Mary Flanagan has exhibited internationally at venues such as The Guggenheim New York, Tate Britain, Museu de Arte, Arquitectura e Tecnologia Lisbon, the Centre de Cultura Contemporània de Barcelona, Hyundai Motorstudio Beijing, NeMe Arts Center, Cyprus, LABoral Centro de Arte y Creación Industrial, Spain, Museum of Fine Arts Cologne, and the 2002 Whitney Biennial of American Art. Her work is featured in public and private collections, including The Whitney Museum and ZKM | Zentrum für Kunst und Medien Germany. She is the Fairchild Distinguished Professor of Digital Humanities at Dartmouth College since 2008.
In 2018, Flanagan won the Award of Distinction at Prix Ars Electronica in the Interactive art+ and is the recipient of the American Council of Learned Societies Digital Innovation Fellowship, the Thoma Foundation 2018 Arts Writing Award in Digital Art, and has been awarded residencies with the Brown Foundation, the MacDowell Colony, Bogliasco, and the Robert Rauschenberg Foundation in 2019. Flanagan has lectured widely including at Oxford, Cornell, Columbia, Harvard, and the Sorbonne. She was recently a John Paul Getty Museum Scholar, a Senior Scholar in Residence at the Cornell Society for the Humanities, and Distinguished Visiting Scholar, Jackman Humanities Institute, University of Toronto and received an Honoris Causa in Design, Illinois Institute of Technology.
Flanagan was one of the 2018 cultural leaders at the World Economic Forum at Davos. Her work has been supported by commissions and grants including The British Arts Council, the National Science Foundation, the National Institute of Justice, the National Endowment for the Humanities, and the Institute of Museum and Library Services.
Mary Flanagan’s studio work plays with the anxious and profound relationship between technological systems and human experience, exploring how our data, rule systems, and context of play represent human fears and desires and their impact. Flanagan’s approach to games and technological systems occupy both onscreen space as well as physical spaces and actions, moving away from the screen to push reflection regarding familiar relationships to play, politics, and the personal.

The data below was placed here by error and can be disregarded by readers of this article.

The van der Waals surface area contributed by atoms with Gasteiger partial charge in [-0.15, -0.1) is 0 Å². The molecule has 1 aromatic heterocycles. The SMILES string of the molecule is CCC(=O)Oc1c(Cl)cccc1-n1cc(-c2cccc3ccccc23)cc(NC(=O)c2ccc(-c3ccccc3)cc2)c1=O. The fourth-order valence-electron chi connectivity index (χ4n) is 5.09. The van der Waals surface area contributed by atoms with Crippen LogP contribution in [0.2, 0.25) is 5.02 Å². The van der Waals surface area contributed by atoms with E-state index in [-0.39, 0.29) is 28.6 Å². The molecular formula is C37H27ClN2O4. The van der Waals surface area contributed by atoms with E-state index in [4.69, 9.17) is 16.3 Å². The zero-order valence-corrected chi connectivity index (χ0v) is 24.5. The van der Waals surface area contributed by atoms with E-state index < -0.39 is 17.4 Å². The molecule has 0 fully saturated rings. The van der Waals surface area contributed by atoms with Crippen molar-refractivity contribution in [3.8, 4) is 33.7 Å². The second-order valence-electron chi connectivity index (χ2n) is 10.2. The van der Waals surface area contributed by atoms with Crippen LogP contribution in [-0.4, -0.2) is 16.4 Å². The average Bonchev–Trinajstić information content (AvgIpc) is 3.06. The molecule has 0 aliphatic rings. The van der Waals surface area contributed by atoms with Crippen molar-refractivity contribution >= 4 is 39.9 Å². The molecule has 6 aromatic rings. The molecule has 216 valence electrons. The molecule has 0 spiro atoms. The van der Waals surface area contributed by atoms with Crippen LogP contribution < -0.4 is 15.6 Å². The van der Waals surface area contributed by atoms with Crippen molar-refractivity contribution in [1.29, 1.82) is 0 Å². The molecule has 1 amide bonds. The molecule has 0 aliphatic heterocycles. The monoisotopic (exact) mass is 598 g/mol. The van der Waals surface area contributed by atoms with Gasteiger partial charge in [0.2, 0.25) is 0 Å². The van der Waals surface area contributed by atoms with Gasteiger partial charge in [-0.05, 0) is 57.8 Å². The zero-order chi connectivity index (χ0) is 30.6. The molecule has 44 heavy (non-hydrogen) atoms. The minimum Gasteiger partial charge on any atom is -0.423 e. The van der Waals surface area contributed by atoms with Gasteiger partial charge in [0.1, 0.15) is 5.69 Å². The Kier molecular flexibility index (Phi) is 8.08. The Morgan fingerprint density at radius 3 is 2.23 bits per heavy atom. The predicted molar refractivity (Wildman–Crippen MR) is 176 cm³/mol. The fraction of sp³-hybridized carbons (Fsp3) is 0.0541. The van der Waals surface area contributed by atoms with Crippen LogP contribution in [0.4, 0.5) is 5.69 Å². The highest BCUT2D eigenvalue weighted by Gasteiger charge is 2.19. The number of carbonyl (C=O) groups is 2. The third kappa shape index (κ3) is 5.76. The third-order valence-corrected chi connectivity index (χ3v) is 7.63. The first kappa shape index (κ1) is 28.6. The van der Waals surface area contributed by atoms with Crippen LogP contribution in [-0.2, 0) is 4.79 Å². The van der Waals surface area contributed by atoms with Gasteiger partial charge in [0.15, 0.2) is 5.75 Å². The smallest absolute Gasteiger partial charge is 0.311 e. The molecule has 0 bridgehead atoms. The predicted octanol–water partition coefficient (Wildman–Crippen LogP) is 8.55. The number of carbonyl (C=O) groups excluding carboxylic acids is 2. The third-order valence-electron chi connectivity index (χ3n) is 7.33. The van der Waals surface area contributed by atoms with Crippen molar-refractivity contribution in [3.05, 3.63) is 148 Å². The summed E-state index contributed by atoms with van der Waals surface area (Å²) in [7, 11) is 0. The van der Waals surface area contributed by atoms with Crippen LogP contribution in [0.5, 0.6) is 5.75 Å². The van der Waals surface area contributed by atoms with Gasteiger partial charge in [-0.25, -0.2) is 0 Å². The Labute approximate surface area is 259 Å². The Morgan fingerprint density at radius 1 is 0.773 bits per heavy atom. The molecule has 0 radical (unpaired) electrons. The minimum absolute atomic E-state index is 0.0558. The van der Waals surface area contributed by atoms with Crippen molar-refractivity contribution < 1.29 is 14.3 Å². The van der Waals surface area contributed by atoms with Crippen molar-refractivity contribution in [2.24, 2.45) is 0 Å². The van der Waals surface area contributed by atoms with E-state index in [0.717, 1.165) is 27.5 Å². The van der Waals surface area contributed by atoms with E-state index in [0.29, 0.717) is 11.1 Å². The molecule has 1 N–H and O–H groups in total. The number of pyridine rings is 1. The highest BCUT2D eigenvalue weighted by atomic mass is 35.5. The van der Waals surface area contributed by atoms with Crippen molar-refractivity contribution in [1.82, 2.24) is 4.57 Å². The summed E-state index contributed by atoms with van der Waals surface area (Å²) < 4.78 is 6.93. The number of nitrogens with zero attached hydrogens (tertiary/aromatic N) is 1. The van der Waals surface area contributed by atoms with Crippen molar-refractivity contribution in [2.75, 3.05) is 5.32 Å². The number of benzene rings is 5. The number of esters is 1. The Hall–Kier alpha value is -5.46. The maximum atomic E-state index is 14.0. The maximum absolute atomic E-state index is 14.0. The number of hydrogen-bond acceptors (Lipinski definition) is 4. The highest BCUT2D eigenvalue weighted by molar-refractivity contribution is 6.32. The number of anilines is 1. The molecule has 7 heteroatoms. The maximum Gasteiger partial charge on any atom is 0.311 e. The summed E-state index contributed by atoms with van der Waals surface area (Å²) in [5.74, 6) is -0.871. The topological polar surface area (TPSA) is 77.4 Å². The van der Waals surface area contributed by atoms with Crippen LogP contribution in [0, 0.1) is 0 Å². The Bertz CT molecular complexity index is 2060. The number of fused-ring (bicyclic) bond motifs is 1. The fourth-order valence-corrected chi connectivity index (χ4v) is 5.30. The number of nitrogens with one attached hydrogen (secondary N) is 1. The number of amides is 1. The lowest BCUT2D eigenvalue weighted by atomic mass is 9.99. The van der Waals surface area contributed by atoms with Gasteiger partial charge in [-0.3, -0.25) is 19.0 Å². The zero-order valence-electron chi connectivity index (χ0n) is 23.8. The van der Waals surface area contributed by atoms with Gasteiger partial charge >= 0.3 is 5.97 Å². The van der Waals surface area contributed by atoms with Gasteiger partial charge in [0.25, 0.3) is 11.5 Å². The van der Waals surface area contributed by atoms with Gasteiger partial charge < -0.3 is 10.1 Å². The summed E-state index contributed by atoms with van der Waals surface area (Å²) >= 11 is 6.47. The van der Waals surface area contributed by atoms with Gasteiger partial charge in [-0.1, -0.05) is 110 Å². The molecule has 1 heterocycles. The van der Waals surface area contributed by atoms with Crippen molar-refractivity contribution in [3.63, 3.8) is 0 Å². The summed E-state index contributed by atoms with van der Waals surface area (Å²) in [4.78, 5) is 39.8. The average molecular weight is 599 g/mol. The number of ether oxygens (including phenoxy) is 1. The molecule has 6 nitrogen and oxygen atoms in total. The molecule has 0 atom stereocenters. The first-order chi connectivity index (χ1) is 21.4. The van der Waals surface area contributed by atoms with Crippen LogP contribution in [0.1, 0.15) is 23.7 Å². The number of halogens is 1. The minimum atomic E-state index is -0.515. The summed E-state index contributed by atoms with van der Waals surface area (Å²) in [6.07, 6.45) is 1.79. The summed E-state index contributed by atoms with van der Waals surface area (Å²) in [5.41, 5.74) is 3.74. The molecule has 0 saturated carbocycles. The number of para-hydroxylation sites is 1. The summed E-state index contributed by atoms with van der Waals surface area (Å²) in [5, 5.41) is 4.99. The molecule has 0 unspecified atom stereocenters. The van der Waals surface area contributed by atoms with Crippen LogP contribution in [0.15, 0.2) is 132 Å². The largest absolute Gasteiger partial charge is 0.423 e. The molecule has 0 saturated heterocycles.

My creative practice investigates human relationships with systems — technological, representational, linguistic, natural, social. I explore the anxious and profound relationship among technological systems, play, and human experience. Systems and their intersections with mundane aspects of everyday life are particularly of interest; therefore, games, computer viruses, search engines, email — seemingly ordinary things — become for me extraordinary and revealing artifacts. Games are of particularly ripe type of system to explore and utilize in my work. In my studio I use particular methods (chance operations, OULIPO style algorithms) to defamiliarize myself with my own experiences of these systems, to be able to see them anew, and confront their inherent world views. Computer game engines, play frameworks, and networked databases are materials by which to explore the cultural impact of systems as they permeate and mediate everyday life, while it in turn daily life is continually reshaped by the systems people make.
The process of creating the work feeds from ‘net culture’ and ‘computational customs’ where flippant trends become ongoing conceptual and physical ‘truths.’ Making these works is a way of creating alternate systems to negotiate a type of peace with both the fleeting nature of the medium and its forms: the invisible nature of bits and bytes and conversely, the way these ephemeral forms forge lasting conceptual systems. Relationships of power between systems artificial and natural interest me greatly.
My investigations manifest using a variety of forms: web-based media, installation, poetry, computer applications, games, and performance. These forms are governed by rule sets that render possible worlds under constraint. Most works involve aleatoric, experiential interventions including rule systems of the oulipo variety. My goal is for the work to be as experiential as it is imagistic, and that it abides by tenets of openness and testing of form. I want to craft a challenging type of sense-making—rich forms and media that challenge absoluteness. Each work invents its own grammar and executes through associative narratives in images and collisions. Like Duchamp, I call my work ‘laboratory experiments’: a blend of research, process, procedure, and performance.